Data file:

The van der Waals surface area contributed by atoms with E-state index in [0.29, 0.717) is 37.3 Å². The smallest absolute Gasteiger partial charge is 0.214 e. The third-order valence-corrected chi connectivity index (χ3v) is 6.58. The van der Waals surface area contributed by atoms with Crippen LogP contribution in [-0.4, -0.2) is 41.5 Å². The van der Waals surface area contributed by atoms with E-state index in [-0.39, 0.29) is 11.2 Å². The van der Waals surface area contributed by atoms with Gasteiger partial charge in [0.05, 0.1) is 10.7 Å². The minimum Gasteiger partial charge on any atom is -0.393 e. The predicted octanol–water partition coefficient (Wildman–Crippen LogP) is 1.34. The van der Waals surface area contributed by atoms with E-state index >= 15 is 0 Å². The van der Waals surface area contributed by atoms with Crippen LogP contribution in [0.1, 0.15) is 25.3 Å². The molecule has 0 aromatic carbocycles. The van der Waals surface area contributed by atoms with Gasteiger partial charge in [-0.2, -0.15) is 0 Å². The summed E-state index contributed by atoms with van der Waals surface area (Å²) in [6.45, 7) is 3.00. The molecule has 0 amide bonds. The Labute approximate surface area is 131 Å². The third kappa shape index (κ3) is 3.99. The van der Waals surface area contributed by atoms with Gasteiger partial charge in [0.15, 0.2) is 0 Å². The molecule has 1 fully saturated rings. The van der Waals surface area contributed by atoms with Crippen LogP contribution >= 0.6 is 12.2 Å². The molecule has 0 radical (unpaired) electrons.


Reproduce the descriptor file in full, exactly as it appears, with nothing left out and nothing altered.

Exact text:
The van der Waals surface area contributed by atoms with E-state index in [0.29, 0.717) is 37.3 Å². The smallest absolute Gasteiger partial charge is 0.214 e. The third-order valence-corrected chi connectivity index (χ3v) is 6.58. The van der Waals surface area contributed by atoms with Crippen LogP contribution in [-0.4, -0.2) is 41.5 Å². The van der Waals surface area contributed by atoms with E-state index in [-0.39, 0.29) is 11.2 Å². The van der Waals surface area contributed by atoms with Gasteiger partial charge in [0.05, 0.1) is 10.7 Å². The minimum Gasteiger partial charge on any atom is -0.393 e. The predicted octanol–water partition coefficient (Wildman–Crippen LogP) is 1.34. The van der Waals surface area contributed by atoms with E-state index >= 15 is 0 Å². The van der Waals surface area contributed by atoms with Crippen LogP contribution in [0.1, 0.15) is 25.3 Å². The molecule has 0 aromatic carbocycles. The van der Waals surface area contributed by atoms with Gasteiger partial charge in [-0.2, -0.15) is 0 Å². The summed E-state index contributed by atoms with van der Waals surface area (Å²) in [6.45, 7) is 3.00. The molecule has 0 amide bonds. The Labute approximate surface area is 131 Å². The third kappa shape index (κ3) is 3.99. The van der Waals surface area contributed by atoms with Gasteiger partial charge in [0.15, 0.2) is 0 Å². The molecule has 1 fully saturated rings. The van der Waals surface area contributed by atoms with Crippen LogP contribution >= 0.6 is 12.2 Å². The molecule has 0 radical (unpaired) electrons.